View Full Version : Christmas Medication Break - all or nothing, or can I cheat a little?


Swordson
12-31-15, 02:06 PM
Been visiting the forum now and then, but posting now for the first time (I had a user name earlier as well, but perhaps not surprisingly, I forgot it, and also what email I had used to register.)

I have been on ritalin (the only ADHD-drug offered where I am from) for a little under two years, and I am trying to get better at regular medication breaks. This is something that my doctor recommends as he believes it helps ensure that I don't build too much tolerance for the drug, and I help prevent the development of side effects.

This time I have taken a break over Christmas (I have a three week vacation with my SO's family). Usually I have been reluctant to take medication breaks over the Holidays, as the inactivity, the break from routines and the resulting frustration and confusion makes me feel like a caged animal within a few days. This time it has been relatively good, however, after I gradually reduced my daily dosage to nothing between the 20th and the 23rd of December, and then nothing since then. Instead of the powerful anxiety that usually comes with Holidays it seems like I have I have mostly been able to accept the fact that I will not get anything done while I am off the drug, and I will be distant and not as engaged with my SO and her family as I would like to be. I think this has made everything a lot easier.

Nonetheless, I feel the absence of my medication, and I cannot completely shake the frustration and annoyance over my behaviour, especially during family gatherings, dinners and short trips. I know I CAN be so much more present than I am, and be more pro-active, engaged and contribute so much more. So my question to you guys out there is - what do you usually do on these occasions? In your experience, do your medication breaks (if you have any at all) have to be absolute from beginning to end to have their intended effect, or can you still use the drug for special occasions and events during that time, and then stop again? And how long breaks do you usually take in the first place?

Little Missy
12-31-15, 04:45 PM
I have never taken a break. Unless I had the flu maybe or a really bad cold.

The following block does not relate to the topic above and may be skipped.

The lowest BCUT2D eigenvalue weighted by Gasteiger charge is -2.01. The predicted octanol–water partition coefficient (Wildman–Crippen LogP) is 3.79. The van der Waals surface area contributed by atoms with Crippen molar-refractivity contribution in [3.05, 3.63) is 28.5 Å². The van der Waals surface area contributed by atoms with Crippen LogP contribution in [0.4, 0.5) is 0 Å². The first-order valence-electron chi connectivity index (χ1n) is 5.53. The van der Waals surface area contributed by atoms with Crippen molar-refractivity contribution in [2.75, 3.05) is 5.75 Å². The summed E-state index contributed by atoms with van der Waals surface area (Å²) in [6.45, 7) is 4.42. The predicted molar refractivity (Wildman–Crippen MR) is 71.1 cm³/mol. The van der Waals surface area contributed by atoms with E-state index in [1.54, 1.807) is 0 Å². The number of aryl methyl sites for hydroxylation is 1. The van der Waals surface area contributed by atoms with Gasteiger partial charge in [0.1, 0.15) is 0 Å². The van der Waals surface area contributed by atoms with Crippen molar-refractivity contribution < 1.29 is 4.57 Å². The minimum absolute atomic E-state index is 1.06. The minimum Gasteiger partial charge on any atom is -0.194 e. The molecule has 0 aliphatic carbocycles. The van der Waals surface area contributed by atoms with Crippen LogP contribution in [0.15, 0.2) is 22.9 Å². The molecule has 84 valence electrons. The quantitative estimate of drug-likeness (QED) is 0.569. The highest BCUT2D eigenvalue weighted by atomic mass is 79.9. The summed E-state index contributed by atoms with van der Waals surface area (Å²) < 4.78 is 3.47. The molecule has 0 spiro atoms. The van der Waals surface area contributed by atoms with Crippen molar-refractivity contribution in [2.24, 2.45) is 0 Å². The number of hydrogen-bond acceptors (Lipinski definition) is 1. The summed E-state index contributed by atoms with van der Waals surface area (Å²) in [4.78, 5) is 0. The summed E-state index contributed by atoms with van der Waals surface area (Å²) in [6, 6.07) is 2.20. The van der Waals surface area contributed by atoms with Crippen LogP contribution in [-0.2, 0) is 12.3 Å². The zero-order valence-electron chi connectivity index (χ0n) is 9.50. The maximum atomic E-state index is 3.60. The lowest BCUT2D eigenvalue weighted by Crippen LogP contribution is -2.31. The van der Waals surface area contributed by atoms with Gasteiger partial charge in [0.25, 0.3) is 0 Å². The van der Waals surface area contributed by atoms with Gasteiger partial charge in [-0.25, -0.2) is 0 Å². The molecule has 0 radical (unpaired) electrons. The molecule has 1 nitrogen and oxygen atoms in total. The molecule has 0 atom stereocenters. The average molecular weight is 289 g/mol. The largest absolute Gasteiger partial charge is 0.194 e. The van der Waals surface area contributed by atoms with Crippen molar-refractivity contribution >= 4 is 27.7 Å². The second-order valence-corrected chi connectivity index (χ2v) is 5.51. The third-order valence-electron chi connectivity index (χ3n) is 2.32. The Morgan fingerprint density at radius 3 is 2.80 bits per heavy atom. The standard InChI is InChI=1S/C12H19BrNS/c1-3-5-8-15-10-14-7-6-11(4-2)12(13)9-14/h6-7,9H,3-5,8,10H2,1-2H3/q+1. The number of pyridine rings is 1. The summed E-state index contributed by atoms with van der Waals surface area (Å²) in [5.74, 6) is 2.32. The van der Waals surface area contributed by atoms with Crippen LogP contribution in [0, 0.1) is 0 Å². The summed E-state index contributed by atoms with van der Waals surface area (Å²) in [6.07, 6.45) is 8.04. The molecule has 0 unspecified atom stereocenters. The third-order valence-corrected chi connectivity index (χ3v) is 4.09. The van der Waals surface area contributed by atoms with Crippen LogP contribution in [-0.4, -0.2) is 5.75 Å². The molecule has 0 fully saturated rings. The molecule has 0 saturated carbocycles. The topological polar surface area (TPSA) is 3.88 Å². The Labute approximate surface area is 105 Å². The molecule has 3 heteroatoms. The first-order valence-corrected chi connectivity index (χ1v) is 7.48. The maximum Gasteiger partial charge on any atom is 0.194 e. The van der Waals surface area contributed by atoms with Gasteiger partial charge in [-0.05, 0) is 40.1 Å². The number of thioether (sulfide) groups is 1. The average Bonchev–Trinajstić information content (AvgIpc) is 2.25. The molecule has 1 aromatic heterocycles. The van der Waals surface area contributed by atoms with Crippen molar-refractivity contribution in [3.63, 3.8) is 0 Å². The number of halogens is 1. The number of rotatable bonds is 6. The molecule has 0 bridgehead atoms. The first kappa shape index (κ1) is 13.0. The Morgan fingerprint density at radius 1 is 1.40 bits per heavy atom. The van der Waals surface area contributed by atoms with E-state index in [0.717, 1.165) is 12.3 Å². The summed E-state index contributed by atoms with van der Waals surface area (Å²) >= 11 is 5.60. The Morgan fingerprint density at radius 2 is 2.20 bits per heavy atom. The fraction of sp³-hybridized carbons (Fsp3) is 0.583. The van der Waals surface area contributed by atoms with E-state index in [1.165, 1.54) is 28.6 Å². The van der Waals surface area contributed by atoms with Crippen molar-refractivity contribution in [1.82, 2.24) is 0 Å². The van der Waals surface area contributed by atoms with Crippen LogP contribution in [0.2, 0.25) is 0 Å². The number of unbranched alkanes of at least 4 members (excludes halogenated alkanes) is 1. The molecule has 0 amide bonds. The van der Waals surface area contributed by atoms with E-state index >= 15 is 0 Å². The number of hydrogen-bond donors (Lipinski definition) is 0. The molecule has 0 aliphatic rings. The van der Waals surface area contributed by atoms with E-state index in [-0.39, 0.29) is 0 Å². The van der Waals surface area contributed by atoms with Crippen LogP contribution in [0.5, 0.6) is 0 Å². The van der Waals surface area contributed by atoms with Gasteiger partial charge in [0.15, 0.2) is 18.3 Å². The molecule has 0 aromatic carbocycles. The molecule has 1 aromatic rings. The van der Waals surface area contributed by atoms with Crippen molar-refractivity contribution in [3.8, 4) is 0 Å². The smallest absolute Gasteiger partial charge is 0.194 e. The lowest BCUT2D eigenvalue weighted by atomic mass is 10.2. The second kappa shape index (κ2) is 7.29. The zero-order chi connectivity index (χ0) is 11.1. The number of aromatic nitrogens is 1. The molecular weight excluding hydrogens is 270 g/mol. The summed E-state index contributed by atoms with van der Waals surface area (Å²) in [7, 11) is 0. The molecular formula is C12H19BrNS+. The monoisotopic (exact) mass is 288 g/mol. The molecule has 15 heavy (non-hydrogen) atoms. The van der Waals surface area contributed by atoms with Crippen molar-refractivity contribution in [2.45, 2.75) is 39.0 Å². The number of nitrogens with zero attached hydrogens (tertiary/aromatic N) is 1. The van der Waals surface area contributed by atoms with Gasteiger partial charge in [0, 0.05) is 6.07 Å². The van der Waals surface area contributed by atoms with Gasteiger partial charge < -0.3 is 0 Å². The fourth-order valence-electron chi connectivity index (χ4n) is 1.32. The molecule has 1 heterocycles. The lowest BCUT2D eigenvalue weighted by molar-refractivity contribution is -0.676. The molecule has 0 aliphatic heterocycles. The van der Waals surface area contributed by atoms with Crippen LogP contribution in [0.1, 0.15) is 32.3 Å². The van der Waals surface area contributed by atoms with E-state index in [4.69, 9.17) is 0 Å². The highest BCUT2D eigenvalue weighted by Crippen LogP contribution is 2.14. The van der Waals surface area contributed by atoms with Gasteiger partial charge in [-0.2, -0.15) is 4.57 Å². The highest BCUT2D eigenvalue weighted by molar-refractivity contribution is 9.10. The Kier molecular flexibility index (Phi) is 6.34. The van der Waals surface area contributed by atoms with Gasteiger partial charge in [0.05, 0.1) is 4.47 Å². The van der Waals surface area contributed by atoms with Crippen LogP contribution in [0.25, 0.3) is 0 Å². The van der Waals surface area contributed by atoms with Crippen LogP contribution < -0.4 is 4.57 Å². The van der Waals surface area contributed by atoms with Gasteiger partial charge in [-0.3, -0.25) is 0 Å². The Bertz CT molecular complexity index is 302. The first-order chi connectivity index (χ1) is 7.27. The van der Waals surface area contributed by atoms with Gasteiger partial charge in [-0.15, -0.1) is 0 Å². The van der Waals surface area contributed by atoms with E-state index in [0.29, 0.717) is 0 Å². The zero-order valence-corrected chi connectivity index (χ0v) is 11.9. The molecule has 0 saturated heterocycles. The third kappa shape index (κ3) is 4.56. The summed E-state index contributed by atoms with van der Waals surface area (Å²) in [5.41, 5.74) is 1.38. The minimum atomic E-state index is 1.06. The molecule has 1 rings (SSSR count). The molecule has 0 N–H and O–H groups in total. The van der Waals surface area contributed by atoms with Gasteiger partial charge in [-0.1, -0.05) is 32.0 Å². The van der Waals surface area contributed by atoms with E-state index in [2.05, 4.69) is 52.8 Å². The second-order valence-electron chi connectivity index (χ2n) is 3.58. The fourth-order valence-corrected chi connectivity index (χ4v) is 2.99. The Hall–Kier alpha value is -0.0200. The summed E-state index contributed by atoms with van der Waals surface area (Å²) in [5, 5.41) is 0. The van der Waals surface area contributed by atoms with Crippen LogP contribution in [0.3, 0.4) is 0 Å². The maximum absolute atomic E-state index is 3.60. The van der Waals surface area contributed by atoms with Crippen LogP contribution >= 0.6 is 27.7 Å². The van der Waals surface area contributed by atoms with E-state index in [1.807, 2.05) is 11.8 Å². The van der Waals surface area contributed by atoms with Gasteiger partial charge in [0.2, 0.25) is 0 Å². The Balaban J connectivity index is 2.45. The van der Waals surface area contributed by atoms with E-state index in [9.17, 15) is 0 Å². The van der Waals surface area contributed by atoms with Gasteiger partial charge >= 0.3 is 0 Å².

Swordson
01-01-16, 08:28 AM
Thank you, that is interesting. I never intended this to be a thread on for/against medication breaks (I am sure there are others in the forums) but I hope you will indulge the newbie. I don't have anyone around me with the diagnosis and that are on Ritalin so this is my only opportunity to discuss with someone that does.

My impression is that both the formal medical advice on medication breaks and the actual practice of such breaks within the ADHD community varies a lot. I see from various forums that I have googled that a lot of people never take breaks. On the other end of the scale I know of people that constantly vary, having a few weeks on, then a few weeks off, all depending on workload and what she is doing. My doctor does not specify how long or how often I should stop using Ritalin, only that it is important that I do now and then (he seems to favor more frequent, shorter breaks.) Then I see some books that say that to have any effect, you should have a break of at least two weeks. You can see why I might be a little confused.

My personal conclusion based on what works for me (which seems to be what most people base themselves on) is that I need breaks now and then, and once or twice a year, I should have a longer break of 7-10 days. My reasoning is that;

- It confirms that the drug still works. I was first diagnosed at age 31, and before that I had clawed myself through education and several years of professional life by constantly kicking myself, ramping up the stress levels, and trying one self-organizing system after another (which of course collapsed every time once the novelty wore off.) The enduring anxiety for the past two years has been that this too (the positive effect of medication) will wear off, and once again I am back at square one, looking for another solution. The experience of coming back on medication after being off for more than a few days helps reassure me that "no, it is still working." Even though I can never replicate the sense of relief I felt the first time I started (and I would never want to either, as that would mean that I have allowed myself to get completely worn down again) it still helps confirm that this is not something that I am just imagining - this is right for me.

- Taking breaks helps me slow down. I love to work. Having a passion for what I do has been among the few things that enabled me to keep steady employment once out of university (not to mention getting through university to begin with). The downside of that is that I don't know how to turn off, and after I started Ritalin, I have noticed that it is easier to work myself to exhaustion, and then the drug looses effect anyway (when I am exhausted/tired, I have far less effect - maybe others have noticed this as well). While I relax better on Ritalin, I also work better, and the temptation is to use the focus the drug gives me to keep on delivering great stuff to a job that I love. But even on Ritalin I need to take a break now and then, and turning off the tap on the drug helps me do that (but I have learned that I need to taper off gradually and come to a soft landing, or I will crash emotionally as well.)